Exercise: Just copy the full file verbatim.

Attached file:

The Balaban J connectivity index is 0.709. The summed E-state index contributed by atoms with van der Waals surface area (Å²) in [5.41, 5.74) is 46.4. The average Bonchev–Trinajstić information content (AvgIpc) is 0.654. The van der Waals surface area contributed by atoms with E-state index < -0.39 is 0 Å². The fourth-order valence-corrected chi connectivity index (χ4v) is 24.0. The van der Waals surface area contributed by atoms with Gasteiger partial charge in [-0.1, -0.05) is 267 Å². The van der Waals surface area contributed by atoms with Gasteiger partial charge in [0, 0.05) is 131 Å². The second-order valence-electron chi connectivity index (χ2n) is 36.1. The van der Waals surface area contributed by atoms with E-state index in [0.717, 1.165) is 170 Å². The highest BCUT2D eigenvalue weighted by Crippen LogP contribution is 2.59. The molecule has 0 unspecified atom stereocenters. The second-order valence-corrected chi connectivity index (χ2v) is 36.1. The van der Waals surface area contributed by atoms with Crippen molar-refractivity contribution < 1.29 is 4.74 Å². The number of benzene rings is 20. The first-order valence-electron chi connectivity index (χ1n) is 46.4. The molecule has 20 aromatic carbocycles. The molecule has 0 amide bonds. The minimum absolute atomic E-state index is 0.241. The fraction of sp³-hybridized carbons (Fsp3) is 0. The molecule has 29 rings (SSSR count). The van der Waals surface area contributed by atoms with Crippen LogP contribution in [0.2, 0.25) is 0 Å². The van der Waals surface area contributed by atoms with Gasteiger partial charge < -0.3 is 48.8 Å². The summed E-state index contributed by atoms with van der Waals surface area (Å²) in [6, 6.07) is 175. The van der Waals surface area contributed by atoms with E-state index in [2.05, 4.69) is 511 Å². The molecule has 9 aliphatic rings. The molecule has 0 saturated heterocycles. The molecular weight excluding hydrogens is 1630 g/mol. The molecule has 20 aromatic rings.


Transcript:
The Balaban J connectivity index is 0.709. The summed E-state index contributed by atoms with van der Waals surface area (Å²) in [5.41, 5.74) is 46.4. The average Bonchev–Trinajstić information content (AvgIpc) is 0.654. The van der Waals surface area contributed by atoms with E-state index < -0.39 is 0 Å². The fourth-order valence-corrected chi connectivity index (χ4v) is 24.0. The van der Waals surface area contributed by atoms with Gasteiger partial charge in [-0.1, -0.05) is 267 Å². The van der Waals surface area contributed by atoms with Gasteiger partial charge in [0, 0.05) is 131 Å². The second-order valence-electron chi connectivity index (χ2n) is 36.1. The van der Waals surface area contributed by atoms with E-state index in [0.717, 1.165) is 170 Å². The highest BCUT2D eigenvalue weighted by Crippen LogP contribution is 2.59. The molecule has 0 unspecified atom stereocenters. The second-order valence-corrected chi connectivity index (χ2v) is 36.1. The van der Waals surface area contributed by atoms with Crippen molar-refractivity contribution < 1.29 is 4.74 Å². The number of benzene rings is 20. The first-order valence-electron chi connectivity index (χ1n) is 46.4. The molecule has 20 aromatic carbocycles. The molecule has 0 amide bonds. The minimum absolute atomic E-state index is 0.241. The fraction of sp³-hybridized carbons (Fsp3) is 0. The molecule has 29 rings (SSSR count). The van der Waals surface area contributed by atoms with Crippen LogP contribution in [0.2, 0.25) is 0 Å². The van der Waals surface area contributed by atoms with Gasteiger partial charge < -0.3 is 48.8 Å². The summed E-state index contributed by atoms with van der Waals surface area (Å²) in [6, 6.07) is 175. The van der Waals surface area contributed by atoms with E-state index in [2.05, 4.69) is 511 Å². The molecule has 9 aliphatic rings. The molecule has 0 saturated heterocycles. The molecular weight excluding hydrogens is 1630 g/mol. The molecule has 20 aromatic rings.